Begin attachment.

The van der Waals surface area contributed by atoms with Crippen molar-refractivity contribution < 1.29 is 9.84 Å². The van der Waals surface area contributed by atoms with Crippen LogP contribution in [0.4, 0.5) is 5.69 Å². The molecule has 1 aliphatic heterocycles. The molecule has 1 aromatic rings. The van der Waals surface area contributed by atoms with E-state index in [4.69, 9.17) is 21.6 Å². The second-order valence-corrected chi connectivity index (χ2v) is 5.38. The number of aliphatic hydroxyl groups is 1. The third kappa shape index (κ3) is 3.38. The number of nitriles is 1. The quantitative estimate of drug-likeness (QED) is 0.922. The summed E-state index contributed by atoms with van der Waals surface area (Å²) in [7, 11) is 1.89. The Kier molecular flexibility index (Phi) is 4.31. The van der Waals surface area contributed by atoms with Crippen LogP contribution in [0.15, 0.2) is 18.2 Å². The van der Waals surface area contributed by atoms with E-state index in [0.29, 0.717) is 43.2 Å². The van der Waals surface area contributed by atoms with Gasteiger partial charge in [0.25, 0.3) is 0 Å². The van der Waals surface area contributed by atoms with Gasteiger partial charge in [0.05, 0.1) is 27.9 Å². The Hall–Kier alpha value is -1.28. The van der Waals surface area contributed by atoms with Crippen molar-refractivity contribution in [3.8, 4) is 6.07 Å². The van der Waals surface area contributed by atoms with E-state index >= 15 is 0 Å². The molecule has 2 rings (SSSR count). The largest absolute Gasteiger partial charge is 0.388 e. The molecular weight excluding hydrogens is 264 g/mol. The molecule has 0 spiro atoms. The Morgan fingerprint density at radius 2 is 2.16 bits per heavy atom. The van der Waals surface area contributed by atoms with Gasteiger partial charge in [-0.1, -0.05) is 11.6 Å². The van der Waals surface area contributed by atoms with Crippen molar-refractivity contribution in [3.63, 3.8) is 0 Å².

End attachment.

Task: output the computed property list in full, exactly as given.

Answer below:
The van der Waals surface area contributed by atoms with Crippen molar-refractivity contribution < 1.29 is 9.84 Å². The van der Waals surface area contributed by atoms with Crippen LogP contribution in [0.4, 0.5) is 5.69 Å². The molecule has 1 aliphatic heterocycles. The molecule has 1 aromatic rings. The van der Waals surface area contributed by atoms with E-state index in [4.69, 9.17) is 21.6 Å². The second-order valence-corrected chi connectivity index (χ2v) is 5.38. The number of aliphatic hydroxyl groups is 1. The third kappa shape index (κ3) is 3.38. The number of nitriles is 1. The quantitative estimate of drug-likeness (QED) is 0.922. The summed E-state index contributed by atoms with van der Waals surface area (Å²) in [7, 11) is 1.89. The Kier molecular flexibility index (Phi) is 4.31. The van der Waals surface area contributed by atoms with Crippen LogP contribution in [0.15, 0.2) is 18.2 Å². The van der Waals surface area contributed by atoms with E-state index in [0.29, 0.717) is 43.2 Å². The van der Waals surface area contributed by atoms with Gasteiger partial charge in [0.25, 0.3) is 0 Å². The van der Waals surface area contributed by atoms with Gasteiger partial charge in [0.05, 0.1) is 27.9 Å². The Hall–Kier alpha value is -1.28. The van der Waals surface area contributed by atoms with Crippen molar-refractivity contribution in [3.8, 4) is 6.07 Å². The van der Waals surface area contributed by atoms with E-state index >= 15 is 0 Å². The molecule has 2 rings (SSSR count). The largest absolute Gasteiger partial charge is 0.388 e. The molecular weight excluding hydrogens is 264 g/mol. The molecule has 0 spiro atoms. The Morgan fingerprint density at radius 2 is 2.16 bits per heavy atom. The van der Waals surface area contributed by atoms with Gasteiger partial charge in [-0.1, -0.05) is 11.6 Å². The van der Waals surface area contributed by atoms with Crippen molar-refractivity contribution in [3.63, 3.8) is 0 Å².